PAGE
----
consumer price index 2005 to 2022

Falling consumer confidence suggests that more people will delay big purchases such as cars, major appliances, and vacations.

2. The COVID-era housing boom could be over

Housing markets have been riding high since the beginning of the COVID-19 pandemic, but this run is likely coming to an end. Here’s a summary of what’s happened since 2020:

  • Lockdowns in early 2020 created lots of pent-up demand for homes
  • Greater household savings and record-low mortgage rates pushed demand even further
  • Supply chain disruptions greatly increased the cost of materials like lumber
  • Construction of new homes couldn’t keep up, and housing supply fell to historic lows

Today, home prices are at record highs and the cost of borrowing is rapidly rising. For evidence, look no further than the 30-year fixed mortgage rate, which has doubled to more than 6% since the beginning of 2022.

Given these developments, the drop in the number of home sales could be a sign that many Americans are being priced out of the market.

3. Don’t expect groceries to become any cheaper

Inflation has been a hot topic this year, especially with gas prices reaching $5 a gallon. But there’s one category of goods that’s perhaps even more alarming: food.

The following table includes food inflation over the past three years, as the percent change over the past 12 months.

DateCPI Food Component (%)
2018-02-011.4%
2019-05-012.0%
2019-06-011.9%
2019-07-011.8%
2019-08-011.7%
2019-09-011.8%
2019-10-012.1%
2019-11-012.0%
2019-12-011.8%
2020-01-011.8%
2020-02-011.8%
2020-03-011.9%
2020-04-013.5%
2020-05-014.0%
2020-06-014.5%
2020-07-014.1%
2020-08-014.1%
2020-09-014.0%
2020-10-013.9%
2020-11-013.7%
2020-12-013.9%
2021-01-013.8%
2021-02-013.6%
2021-03-013.5%
2021-04-012.4%
2021-05-012.1%
2021-06-012.4%
2021-07-013.4%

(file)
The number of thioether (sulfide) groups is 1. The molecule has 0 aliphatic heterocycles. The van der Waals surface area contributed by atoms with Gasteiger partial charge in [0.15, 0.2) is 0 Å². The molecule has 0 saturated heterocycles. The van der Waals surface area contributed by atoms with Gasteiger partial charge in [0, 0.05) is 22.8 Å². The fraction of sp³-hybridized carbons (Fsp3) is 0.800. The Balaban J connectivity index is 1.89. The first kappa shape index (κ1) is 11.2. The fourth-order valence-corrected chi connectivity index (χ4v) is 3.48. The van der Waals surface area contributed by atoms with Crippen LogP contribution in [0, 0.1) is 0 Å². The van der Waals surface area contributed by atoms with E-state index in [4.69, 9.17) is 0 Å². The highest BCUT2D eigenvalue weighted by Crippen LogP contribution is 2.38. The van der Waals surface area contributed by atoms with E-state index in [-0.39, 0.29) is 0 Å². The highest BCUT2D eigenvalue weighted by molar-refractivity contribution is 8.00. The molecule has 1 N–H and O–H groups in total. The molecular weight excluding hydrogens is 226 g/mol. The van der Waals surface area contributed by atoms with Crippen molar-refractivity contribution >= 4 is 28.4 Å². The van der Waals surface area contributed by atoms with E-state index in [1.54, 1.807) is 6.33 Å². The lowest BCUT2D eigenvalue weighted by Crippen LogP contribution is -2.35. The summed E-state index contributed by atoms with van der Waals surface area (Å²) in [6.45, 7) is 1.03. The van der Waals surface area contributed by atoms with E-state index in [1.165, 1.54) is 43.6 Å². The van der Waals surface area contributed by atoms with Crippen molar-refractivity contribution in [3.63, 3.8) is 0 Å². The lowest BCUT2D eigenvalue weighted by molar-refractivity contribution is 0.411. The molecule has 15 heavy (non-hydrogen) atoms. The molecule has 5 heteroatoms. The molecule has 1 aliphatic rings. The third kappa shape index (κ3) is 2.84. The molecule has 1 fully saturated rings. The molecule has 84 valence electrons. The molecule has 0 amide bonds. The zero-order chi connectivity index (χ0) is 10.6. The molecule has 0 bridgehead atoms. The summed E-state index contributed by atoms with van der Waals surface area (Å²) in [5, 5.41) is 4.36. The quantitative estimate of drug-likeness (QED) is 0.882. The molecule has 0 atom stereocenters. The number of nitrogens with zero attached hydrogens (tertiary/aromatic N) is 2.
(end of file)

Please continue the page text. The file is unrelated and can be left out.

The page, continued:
2021-08-013.7%
2021-09-014.6%
2021-10-015.3%
2021-11-016.1%
2021-12-016.3%
2022-01-017.0%
2022-02-017.9%
2022-03-018.8%
2022-04-019.4%
2022-05-0110.1%

From this data, we can see that food inflation really picked up speed in April 2020, jumping to +3.5% from +1.9% in the previous month. This was due to supply chain disruptions and a sudden rebound in global demand.

Fast forward to today, and food inflation is running rampant at 10.1%. A contributing factor is the impending fertilizer shortage, which stems from the Ukraine war. As it turns out, Russia is not only a massive exporter of oil, but wheat and fertilizer as well.

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Demographics

Mapped: A Decade of Population Growth and Decline in U.S. Counties

This map shows which counties in the U.S. have seen the most growth, and which places have seen their populations dwindle in the last 10 years.

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A Decade of Population Growth and Decline in U.S. Counties

There are a number of factors that determine how much a region’s population changes.

If an area sees a high number of migrants, along with a strong birth rate and low death rate, then its population is bound to increase over time. On the flip side, if more people are leaving the area than coming in, and the region’s birth rate is low, then its population will likely decline.

Which areas in the United States are seeing the most growth, and which places are seeing their populations dwindle?

This map, using data from the U.S. Census Bureau, shows a decade of population movement across U.S. counties, painting a detailed picture of U.S. population growth between 2010 and 2020.

Counties With The Biggest Population Growth from 2010-2020

To calculate population estimates for each county, the U.S. Census Bureau does the following calculations:

A county’s base population → plus births → minus deaths → plus migration = new population estimate

 
From 2010 to 2020, Maricopa County in Arizona saw the highest increase in its population estimate. Over a decade, the county gained 753,898 residents. Below are the counties that saw the biggest increases in population:

RankCountyPoint of ReferenceStatePop. Growth (2010–2020)
#1Maricopa CountyPhoenix, ScottsdaleArizona+753,898
#2Harris CountyHoustonTexas+630,711
#3Clark CountyLas VegasNevada+363,323
#4King CountySeattleWashington+335,884
#5Tarrant CountyFort Worth, ArlingtonTexas+305,180
#6Bexar CountySan AntonioTexas+303,982